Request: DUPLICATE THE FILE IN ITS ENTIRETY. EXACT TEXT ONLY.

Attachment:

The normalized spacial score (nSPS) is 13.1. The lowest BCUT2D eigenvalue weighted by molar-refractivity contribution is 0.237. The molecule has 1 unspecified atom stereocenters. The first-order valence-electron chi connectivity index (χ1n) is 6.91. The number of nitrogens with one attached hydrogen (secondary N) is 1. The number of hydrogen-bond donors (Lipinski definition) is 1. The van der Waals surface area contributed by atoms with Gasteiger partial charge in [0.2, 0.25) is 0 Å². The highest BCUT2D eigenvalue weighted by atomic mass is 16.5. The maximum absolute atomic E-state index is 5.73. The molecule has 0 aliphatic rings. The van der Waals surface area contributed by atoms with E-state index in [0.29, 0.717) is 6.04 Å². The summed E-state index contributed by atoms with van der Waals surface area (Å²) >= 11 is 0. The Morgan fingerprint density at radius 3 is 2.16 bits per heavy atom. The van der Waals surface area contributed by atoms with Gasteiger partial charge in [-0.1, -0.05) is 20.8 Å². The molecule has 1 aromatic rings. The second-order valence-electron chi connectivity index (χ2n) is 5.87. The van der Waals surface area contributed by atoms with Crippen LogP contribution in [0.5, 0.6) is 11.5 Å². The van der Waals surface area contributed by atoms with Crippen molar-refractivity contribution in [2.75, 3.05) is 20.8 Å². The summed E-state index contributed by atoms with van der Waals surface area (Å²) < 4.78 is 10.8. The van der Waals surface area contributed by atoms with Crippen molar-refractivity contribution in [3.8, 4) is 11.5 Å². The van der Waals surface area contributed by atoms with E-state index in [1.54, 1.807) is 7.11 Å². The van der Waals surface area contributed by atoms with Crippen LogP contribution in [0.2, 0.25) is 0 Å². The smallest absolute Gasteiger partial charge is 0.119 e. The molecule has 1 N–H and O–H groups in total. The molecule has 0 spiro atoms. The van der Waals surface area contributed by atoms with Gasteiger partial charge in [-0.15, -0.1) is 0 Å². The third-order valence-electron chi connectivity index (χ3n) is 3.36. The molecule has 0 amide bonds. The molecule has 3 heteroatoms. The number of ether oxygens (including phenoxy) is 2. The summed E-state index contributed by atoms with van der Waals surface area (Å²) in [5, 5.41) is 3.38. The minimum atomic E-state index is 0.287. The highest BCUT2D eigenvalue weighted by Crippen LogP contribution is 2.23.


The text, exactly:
The normalized spacial score (nSPS) is 13.1. The lowest BCUT2D eigenvalue weighted by molar-refractivity contribution is 0.237. The molecule has 1 unspecified atom stereocenters. The first-order valence-electron chi connectivity index (χ1n) is 6.91. The number of nitrogens with one attached hydrogen (secondary N) is 1. The number of hydrogen-bond donors (Lipinski definition) is 1. The van der Waals surface area contributed by atoms with Gasteiger partial charge in [0.2, 0.25) is 0 Å². The highest BCUT2D eigenvalue weighted by atomic mass is 16.5. The maximum absolute atomic E-state index is 5.73. The molecule has 0 aliphatic rings. The van der Waals surface area contributed by atoms with E-state index in [0.29, 0.717) is 6.04 Å². The summed E-state index contributed by atoms with van der Waals surface area (Å²) >= 11 is 0. The Morgan fingerprint density at radius 3 is 2.16 bits per heavy atom. The van der Waals surface area contributed by atoms with Gasteiger partial charge in [-0.1, -0.05) is 20.8 Å². The molecule has 1 aromatic rings. The second-order valence-electron chi connectivity index (χ2n) is 5.87. The van der Waals surface area contributed by atoms with Crippen LogP contribution in [0.5, 0.6) is 11.5 Å². The van der Waals surface area contributed by atoms with Crippen molar-refractivity contribution in [2.75, 3.05) is 20.8 Å². The summed E-state index contributed by atoms with van der Waals surface area (Å²) < 4.78 is 10.8. The van der Waals surface area contributed by atoms with Crippen molar-refractivity contribution in [3.8, 4) is 11.5 Å². The van der Waals surface area contributed by atoms with E-state index in [1.54, 1.807) is 7.11 Å². The van der Waals surface area contributed by atoms with Crippen LogP contribution in [0.2, 0.25) is 0 Å². The smallest absolute Gasteiger partial charge is 0.119 e. The molecule has 1 N–H and O–H groups in total. The molecule has 0 spiro atoms. The van der Waals surface area contributed by atoms with Gasteiger partial charge in [-0.15, -0.1) is 0 Å². The third-order valence-electron chi connectivity index (χ3n) is 3.36. The molecule has 0 amide bonds. The molecule has 3 heteroatoms. The number of ether oxygens (including phenoxy) is 2. The summed E-state index contributed by atoms with van der Waals surface area (Å²) in [5, 5.41) is 3.38. The minimum atomic E-state index is 0.287. The highest BCUT2D eigenvalue weighted by Crippen LogP contribution is 2.23.